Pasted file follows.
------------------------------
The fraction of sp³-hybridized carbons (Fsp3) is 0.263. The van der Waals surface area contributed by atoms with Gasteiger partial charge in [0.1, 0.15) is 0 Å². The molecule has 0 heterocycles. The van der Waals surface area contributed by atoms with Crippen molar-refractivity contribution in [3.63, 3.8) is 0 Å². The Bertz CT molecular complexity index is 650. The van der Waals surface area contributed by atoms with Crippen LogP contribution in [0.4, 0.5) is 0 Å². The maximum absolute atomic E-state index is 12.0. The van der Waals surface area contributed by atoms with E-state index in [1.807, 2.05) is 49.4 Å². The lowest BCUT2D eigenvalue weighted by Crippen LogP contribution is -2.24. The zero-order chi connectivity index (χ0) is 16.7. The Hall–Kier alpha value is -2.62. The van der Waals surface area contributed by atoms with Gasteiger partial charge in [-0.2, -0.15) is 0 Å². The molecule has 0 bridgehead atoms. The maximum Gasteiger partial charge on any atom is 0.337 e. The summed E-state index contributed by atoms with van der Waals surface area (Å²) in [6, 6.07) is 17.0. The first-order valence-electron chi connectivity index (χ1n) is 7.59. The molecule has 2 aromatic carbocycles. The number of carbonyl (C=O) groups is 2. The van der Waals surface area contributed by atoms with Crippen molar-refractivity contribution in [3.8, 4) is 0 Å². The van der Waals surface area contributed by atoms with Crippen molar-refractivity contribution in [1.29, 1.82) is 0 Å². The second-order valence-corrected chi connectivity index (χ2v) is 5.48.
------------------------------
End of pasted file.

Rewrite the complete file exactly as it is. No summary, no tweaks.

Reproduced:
The fraction of sp³-hybridized carbons (Fsp3) is 0.263. The van der Waals surface area contributed by atoms with Gasteiger partial charge in [0.1, 0.15) is 0 Å². The molecule has 0 heterocycles. The van der Waals surface area contributed by atoms with Crippen molar-refractivity contribution in [3.63, 3.8) is 0 Å². The Bertz CT molecular complexity index is 650. The van der Waals surface area contributed by atoms with Crippen LogP contribution in [0.4, 0.5) is 0 Å². The maximum absolute atomic E-state index is 12.0. The van der Waals surface area contributed by atoms with E-state index in [1.807, 2.05) is 49.4 Å². The lowest BCUT2D eigenvalue weighted by Crippen LogP contribution is -2.24. The zero-order chi connectivity index (χ0) is 16.7. The Hall–Kier alpha value is -2.62. The van der Waals surface area contributed by atoms with Gasteiger partial charge in [-0.2, -0.15) is 0 Å². The molecule has 0 bridgehead atoms. The maximum Gasteiger partial charge on any atom is 0.337 e. The summed E-state index contributed by atoms with van der Waals surface area (Å²) in [6, 6.07) is 17.0. The first-order valence-electron chi connectivity index (χ1n) is 7.59. The molecule has 2 aromatic carbocycles. The number of carbonyl (C=O) groups is 2. The van der Waals surface area contributed by atoms with Crippen molar-refractivity contribution in [3.8, 4) is 0 Å². The van der Waals surface area contributed by atoms with Crippen molar-refractivity contribution in [1.29, 1.82) is 0 Å². The second-order valence-corrected chi connectivity index (χ2v) is 5.48.